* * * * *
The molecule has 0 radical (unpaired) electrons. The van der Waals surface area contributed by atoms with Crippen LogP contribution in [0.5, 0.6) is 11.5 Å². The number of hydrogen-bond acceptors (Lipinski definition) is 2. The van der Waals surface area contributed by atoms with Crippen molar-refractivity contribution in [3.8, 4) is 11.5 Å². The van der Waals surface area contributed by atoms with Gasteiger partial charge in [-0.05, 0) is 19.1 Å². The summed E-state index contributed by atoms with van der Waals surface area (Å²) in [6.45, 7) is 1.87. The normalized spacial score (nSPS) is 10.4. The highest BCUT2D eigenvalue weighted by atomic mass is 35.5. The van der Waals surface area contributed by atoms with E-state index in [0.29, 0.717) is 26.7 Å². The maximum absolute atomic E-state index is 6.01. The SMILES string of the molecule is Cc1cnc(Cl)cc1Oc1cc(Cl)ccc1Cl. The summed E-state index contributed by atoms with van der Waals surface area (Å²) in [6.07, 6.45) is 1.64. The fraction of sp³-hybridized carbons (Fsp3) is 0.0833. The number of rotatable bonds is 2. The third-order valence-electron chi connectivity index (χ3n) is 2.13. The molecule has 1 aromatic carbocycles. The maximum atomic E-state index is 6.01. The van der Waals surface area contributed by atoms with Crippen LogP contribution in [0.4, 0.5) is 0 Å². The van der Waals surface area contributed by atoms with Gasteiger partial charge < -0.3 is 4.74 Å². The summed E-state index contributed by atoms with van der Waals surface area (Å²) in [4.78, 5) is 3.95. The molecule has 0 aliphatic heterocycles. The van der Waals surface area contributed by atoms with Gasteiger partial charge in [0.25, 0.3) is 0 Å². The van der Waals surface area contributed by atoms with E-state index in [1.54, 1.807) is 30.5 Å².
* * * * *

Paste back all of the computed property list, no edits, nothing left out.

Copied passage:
The molecule has 0 radical (unpaired) electrons. The van der Waals surface area contributed by atoms with Crippen LogP contribution in [0.5, 0.6) is 11.5 Å². The number of hydrogen-bond acceptors (Lipinski definition) is 2. The van der Waals surface area contributed by atoms with Crippen molar-refractivity contribution in [3.8, 4) is 11.5 Å². The van der Waals surface area contributed by atoms with Gasteiger partial charge in [-0.05, 0) is 19.1 Å². The summed E-state index contributed by atoms with van der Waals surface area (Å²) in [6.45, 7) is 1.87. The normalized spacial score (nSPS) is 10.4. The highest BCUT2D eigenvalue weighted by atomic mass is 35.5. The van der Waals surface area contributed by atoms with E-state index in [0.29, 0.717) is 26.7 Å². The maximum absolute atomic E-state index is 6.01. The SMILES string of the molecule is Cc1cnc(Cl)cc1Oc1cc(Cl)ccc1Cl. The summed E-state index contributed by atoms with van der Waals surface area (Å²) in [6.07, 6.45) is 1.64. The fraction of sp³-hybridized carbons (Fsp3) is 0.0833. The number of rotatable bonds is 2. The third-order valence-electron chi connectivity index (χ3n) is 2.13. The molecule has 1 aromatic carbocycles. The maximum atomic E-state index is 6.01. The van der Waals surface area contributed by atoms with Crippen LogP contribution in [0.4, 0.5) is 0 Å². The van der Waals surface area contributed by atoms with Gasteiger partial charge < -0.3 is 4.74 Å². The summed E-state index contributed by atoms with van der Waals surface area (Å²) in [4.78, 5) is 3.95. The molecule has 0 aliphatic heterocycles. The van der Waals surface area contributed by atoms with Gasteiger partial charge in [0.25, 0.3) is 0 Å². The van der Waals surface area contributed by atoms with E-state index in [1.54, 1.807) is 30.5 Å².